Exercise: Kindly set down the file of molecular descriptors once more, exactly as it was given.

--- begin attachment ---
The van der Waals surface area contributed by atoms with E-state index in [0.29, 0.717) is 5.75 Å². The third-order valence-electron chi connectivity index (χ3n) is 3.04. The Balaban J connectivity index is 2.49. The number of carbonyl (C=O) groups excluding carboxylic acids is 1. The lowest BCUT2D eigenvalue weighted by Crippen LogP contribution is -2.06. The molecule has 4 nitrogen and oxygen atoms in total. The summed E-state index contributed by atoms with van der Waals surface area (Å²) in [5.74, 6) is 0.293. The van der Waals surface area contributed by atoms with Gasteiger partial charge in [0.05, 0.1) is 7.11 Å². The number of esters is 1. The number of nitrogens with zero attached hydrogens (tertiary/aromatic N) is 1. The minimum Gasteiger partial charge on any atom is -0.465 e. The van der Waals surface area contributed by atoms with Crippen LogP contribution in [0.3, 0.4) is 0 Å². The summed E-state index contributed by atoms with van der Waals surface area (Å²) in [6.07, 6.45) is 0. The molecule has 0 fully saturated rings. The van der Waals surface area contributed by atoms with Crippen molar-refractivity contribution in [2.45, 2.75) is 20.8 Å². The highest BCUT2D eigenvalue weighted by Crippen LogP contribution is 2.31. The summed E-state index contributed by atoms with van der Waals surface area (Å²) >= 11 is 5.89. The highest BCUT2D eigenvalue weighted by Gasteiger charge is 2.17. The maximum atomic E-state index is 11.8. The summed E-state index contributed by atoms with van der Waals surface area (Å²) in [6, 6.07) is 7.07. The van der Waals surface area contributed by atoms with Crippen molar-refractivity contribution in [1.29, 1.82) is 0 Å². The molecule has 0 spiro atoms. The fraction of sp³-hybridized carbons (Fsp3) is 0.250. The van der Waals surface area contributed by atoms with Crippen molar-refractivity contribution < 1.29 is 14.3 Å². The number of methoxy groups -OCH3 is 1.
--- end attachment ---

The van der Waals surface area contributed by atoms with E-state index in [0.29, 0.717) is 5.75 Å². The third-order valence-electron chi connectivity index (χ3n) is 3.04. The Balaban J connectivity index is 2.49. The number of carbonyl (C=O) groups excluding carboxylic acids is 1. The lowest BCUT2D eigenvalue weighted by Crippen LogP contribution is -2.06. The molecule has 4 nitrogen and oxygen atoms in total. The summed E-state index contributed by atoms with van der Waals surface area (Å²) in [5.74, 6) is 0.293. The van der Waals surface area contributed by atoms with Gasteiger partial charge in [0.05, 0.1) is 7.11 Å². The number of esters is 1. The number of nitrogens with zero attached hydrogens (tertiary/aromatic N) is 1. The minimum Gasteiger partial charge on any atom is -0.465 e. The van der Waals surface area contributed by atoms with Crippen LogP contribution in [0.3, 0.4) is 0 Å². The summed E-state index contributed by atoms with van der Waals surface area (Å²) in [6.07, 6.45) is 0. The molecule has 0 fully saturated rings. The van der Waals surface area contributed by atoms with Crippen molar-refractivity contribution in [2.45, 2.75) is 20.8 Å². The highest BCUT2D eigenvalue weighted by Crippen LogP contribution is 2.31. The summed E-state index contributed by atoms with van der Waals surface area (Å²) >= 11 is 5.89. The highest BCUT2D eigenvalue weighted by Gasteiger charge is 2.17. The maximum atomic E-state index is 11.8. The summed E-state index contributed by atoms with van der Waals surface area (Å²) in [6, 6.07) is 7.07. The van der Waals surface area contributed by atoms with Crippen molar-refractivity contribution in [1.29, 1.82) is 0 Å². The molecule has 0 spiro atoms. The fraction of sp³-hybridized carbons (Fsp3) is 0.250. The van der Waals surface area contributed by atoms with Crippen molar-refractivity contribution < 1.29 is 14.3 Å². The number of methoxy groups -OCH3 is 1.